06 July, 2018

Gossamer Chanderi Saree

I wanted to paint Frida Kahlo on one of my blouses and decided to do it on one of my old blouses which are lying unused. This is how I could upcycle and revamp it and wear it again. I decided to wear it today with my two-decade-old Gossamer Chanderi saree. This saree had no zari but interesting print which almost looks like it is hand painted in a unique colour palette. It is a mix of floral print in the body and same colour awning stripes in the pallu and the border that are coordinated together. It is a very contemporary pattern. A hint of olive green, coral and burnt sienna on an off-white base. Keep it simple is the key mantra. Less is more is another one.

From Madhya Pradesh to the runways, let us investigate why the fabric has captured the imagination of so many people.
Few tourists pass through the town of Chanderi, in spite of its 272 monuments. The simplest route to this remote hamlet is to alight at the nearest train station, Lalitpur, and drive 37 unwieldy kilometres from Uttar Pradesh into Madhya Pradesh. With roughly 30,000 inhabitants and a loom in almost every home (4,352 to be exact), unbeknownst to many, it is one of the most organised textile clusters in the country.
The diaphanous fabric of the same name, widely used in saris, is still created in the centuries-old tradition. But the history of Chanderi is fraught with the same roadblocks that have been met with by other handmade textiles — from royal patronage to the threat of power looms as a result of the Industrial Revolution, cheap imposters flooding the market leading to a sharp dip in popularity and demand, a loss of livelihood for artisan families to being on the brink of disappearing altogether. Hope came in 2004 when the Chanderi sari was awarded a trademark by the Registrar of Geographical Indications in Chennai. This meant that only fabric produced within the confines of the town could carry the label. While it has not deterred the many machine-made versions that are still produced all over India, a slew of designers has championed the material by insisting on using nothing less than the real thing.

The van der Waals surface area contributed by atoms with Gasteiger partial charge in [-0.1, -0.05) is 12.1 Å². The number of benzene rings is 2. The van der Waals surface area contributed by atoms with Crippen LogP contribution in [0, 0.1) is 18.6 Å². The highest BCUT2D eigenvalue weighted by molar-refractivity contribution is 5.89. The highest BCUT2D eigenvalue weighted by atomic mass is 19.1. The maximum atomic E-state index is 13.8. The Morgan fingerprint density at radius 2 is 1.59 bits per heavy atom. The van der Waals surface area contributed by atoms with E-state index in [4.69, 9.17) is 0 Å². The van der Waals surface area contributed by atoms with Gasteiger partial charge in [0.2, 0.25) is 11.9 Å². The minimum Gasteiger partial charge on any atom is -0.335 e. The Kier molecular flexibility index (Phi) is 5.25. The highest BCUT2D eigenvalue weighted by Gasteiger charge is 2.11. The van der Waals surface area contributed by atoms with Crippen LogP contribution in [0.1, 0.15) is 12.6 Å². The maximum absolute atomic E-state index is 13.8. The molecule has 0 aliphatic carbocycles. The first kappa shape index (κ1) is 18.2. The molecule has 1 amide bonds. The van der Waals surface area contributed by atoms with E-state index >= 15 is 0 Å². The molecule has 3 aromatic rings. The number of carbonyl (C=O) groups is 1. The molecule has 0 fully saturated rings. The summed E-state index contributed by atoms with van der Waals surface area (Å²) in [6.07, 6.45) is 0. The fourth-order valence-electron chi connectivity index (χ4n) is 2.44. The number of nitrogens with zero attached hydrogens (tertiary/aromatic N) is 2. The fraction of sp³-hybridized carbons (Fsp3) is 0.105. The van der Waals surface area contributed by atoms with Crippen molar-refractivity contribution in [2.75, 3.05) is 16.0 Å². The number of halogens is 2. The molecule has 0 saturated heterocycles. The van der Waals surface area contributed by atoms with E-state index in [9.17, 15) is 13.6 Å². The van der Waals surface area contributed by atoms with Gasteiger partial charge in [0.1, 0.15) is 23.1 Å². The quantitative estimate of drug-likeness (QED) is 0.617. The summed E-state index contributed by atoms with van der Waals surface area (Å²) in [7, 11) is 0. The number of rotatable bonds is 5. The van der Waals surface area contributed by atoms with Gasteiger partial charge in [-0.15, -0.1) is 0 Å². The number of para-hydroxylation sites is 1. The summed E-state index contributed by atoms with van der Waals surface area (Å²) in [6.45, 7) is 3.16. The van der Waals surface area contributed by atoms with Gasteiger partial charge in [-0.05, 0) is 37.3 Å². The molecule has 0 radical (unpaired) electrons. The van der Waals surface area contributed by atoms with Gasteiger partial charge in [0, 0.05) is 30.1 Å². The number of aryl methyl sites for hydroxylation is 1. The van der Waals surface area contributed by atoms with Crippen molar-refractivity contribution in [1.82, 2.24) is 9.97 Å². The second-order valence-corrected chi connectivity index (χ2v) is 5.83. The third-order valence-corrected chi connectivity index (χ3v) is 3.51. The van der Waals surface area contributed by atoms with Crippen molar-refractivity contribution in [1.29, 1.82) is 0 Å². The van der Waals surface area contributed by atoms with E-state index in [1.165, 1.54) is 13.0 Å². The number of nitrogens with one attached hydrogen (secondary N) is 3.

Weaving is literally the heartbeat of the town. The streets reverberate with the incessant sound of the khatka, creating a fine environment for design and creativity. The fabric is known for its adaptability to a range of silhouettes. In recent years, Chanderi has inspired many a collection celebrating its luminosity as well as fluidity, which makes it very versatile for draping and texturing. The lightweight and the breathable weave is ideal for tropical climates, while its transparency and lustre allow for experimentation beyond the sari, adding a hint of richness to casual outfits and western cuts.
There is no divide between modern and traditional, it depends on how you use it. One can say that the material is so simplified and basic that it moulds into any kind of aesthetic.
Over the years, armed with the internet, artisans have learned to reach out to their customers directly, and this push and pull between craftsmen and clientele has taken quality Chanderi from high-end to high street; these days one can pick up a dress for about the same price as any synthetic, poly-blend outfit from Zara. Chanderi has the understated richness of the fabric along with its flowy texture in more contemporary silhouettes. It’s all-natural, airy, light and most importantly still Indian at the core.
As tastes shift towards natural fibres and homegrown labels, a new aesthetic is emerging that is most comfortable in a decidedly Indian skin. The secret to staying relevant for any heritage craft clearly lies in its ability to adapt to the times. 
Revival is a word that gets thrown around quite a lot these days. India has developed its own infrastructure and identity in global fashion. So when the question of offering something new to the world arises, we look within for answers and find them in our own culture and traditions.

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